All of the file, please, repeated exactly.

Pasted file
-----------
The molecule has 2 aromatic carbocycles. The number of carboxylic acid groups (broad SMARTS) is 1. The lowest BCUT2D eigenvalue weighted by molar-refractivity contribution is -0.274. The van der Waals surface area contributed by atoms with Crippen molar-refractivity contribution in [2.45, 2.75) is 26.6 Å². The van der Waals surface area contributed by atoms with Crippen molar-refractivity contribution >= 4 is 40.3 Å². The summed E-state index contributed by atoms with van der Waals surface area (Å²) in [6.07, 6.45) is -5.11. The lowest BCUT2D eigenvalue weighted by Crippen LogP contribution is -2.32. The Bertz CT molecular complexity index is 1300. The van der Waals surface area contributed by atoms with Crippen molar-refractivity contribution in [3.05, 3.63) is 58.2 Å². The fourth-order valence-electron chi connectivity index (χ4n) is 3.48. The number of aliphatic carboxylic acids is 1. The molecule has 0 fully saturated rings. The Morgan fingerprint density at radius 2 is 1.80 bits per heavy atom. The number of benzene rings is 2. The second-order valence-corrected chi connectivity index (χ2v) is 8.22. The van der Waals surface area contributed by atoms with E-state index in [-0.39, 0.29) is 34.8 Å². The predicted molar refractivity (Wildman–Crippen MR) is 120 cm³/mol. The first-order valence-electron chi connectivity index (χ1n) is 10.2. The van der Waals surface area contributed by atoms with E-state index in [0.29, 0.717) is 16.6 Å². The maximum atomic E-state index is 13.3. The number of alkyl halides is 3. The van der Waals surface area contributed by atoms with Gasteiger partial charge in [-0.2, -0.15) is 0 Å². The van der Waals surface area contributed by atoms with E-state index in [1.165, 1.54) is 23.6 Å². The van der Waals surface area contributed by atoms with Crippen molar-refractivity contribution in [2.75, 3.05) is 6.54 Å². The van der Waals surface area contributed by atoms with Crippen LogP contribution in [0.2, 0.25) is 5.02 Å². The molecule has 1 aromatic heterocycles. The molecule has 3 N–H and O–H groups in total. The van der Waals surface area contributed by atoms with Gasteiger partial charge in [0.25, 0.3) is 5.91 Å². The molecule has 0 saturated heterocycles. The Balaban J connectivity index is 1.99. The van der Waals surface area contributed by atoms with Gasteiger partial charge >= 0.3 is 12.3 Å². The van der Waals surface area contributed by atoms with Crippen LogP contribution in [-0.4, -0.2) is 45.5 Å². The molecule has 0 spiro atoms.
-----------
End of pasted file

The molecule has 2 aromatic carbocycles. The number of carboxylic acid groups (broad SMARTS) is 1. The lowest BCUT2D eigenvalue weighted by molar-refractivity contribution is -0.274. The van der Waals surface area contributed by atoms with Crippen molar-refractivity contribution in [2.45, 2.75) is 26.6 Å². The van der Waals surface area contributed by atoms with Crippen molar-refractivity contribution >= 4 is 40.3 Å². The summed E-state index contributed by atoms with van der Waals surface area (Å²) in [6.07, 6.45) is -5.11. The lowest BCUT2D eigenvalue weighted by Crippen LogP contribution is -2.32. The Bertz CT molecular complexity index is 1300. The van der Waals surface area contributed by atoms with Crippen molar-refractivity contribution in [3.05, 3.63) is 58.2 Å². The fourth-order valence-electron chi connectivity index (χ4n) is 3.48. The number of aliphatic carboxylic acids is 1. The molecule has 0 fully saturated rings. The Morgan fingerprint density at radius 2 is 1.80 bits per heavy atom. The number of benzene rings is 2. The second-order valence-corrected chi connectivity index (χ2v) is 8.22. The van der Waals surface area contributed by atoms with E-state index in [-0.39, 0.29) is 34.8 Å². The predicted molar refractivity (Wildman–Crippen MR) is 120 cm³/mol. The first-order valence-electron chi connectivity index (χ1n) is 10.2. The van der Waals surface area contributed by atoms with E-state index in [0.29, 0.717) is 16.6 Å². The maximum atomic E-state index is 13.3. The number of alkyl halides is 3. The van der Waals surface area contributed by atoms with Gasteiger partial charge in [-0.2, -0.15) is 0 Å². The van der Waals surface area contributed by atoms with E-state index in [1.165, 1.54) is 23.6 Å². The van der Waals surface area contributed by atoms with Crippen molar-refractivity contribution in [2.75, 3.05) is 6.54 Å². The van der Waals surface area contributed by atoms with Crippen LogP contribution in [0.2, 0.25) is 5.02 Å². The molecule has 1 aromatic heterocycles. The molecule has 3 N–H and O–H groups in total. The van der Waals surface area contributed by atoms with Gasteiger partial charge in [0.25, 0.3) is 5.91 Å². The molecule has 0 saturated heterocycles. The Balaban J connectivity index is 1.99. The van der Waals surface area contributed by atoms with Gasteiger partial charge >= 0.3 is 12.3 Å². The van der Waals surface area contributed by atoms with Crippen LogP contribution in [-0.4, -0.2) is 45.5 Å². The molecule has 0 spiro atoms.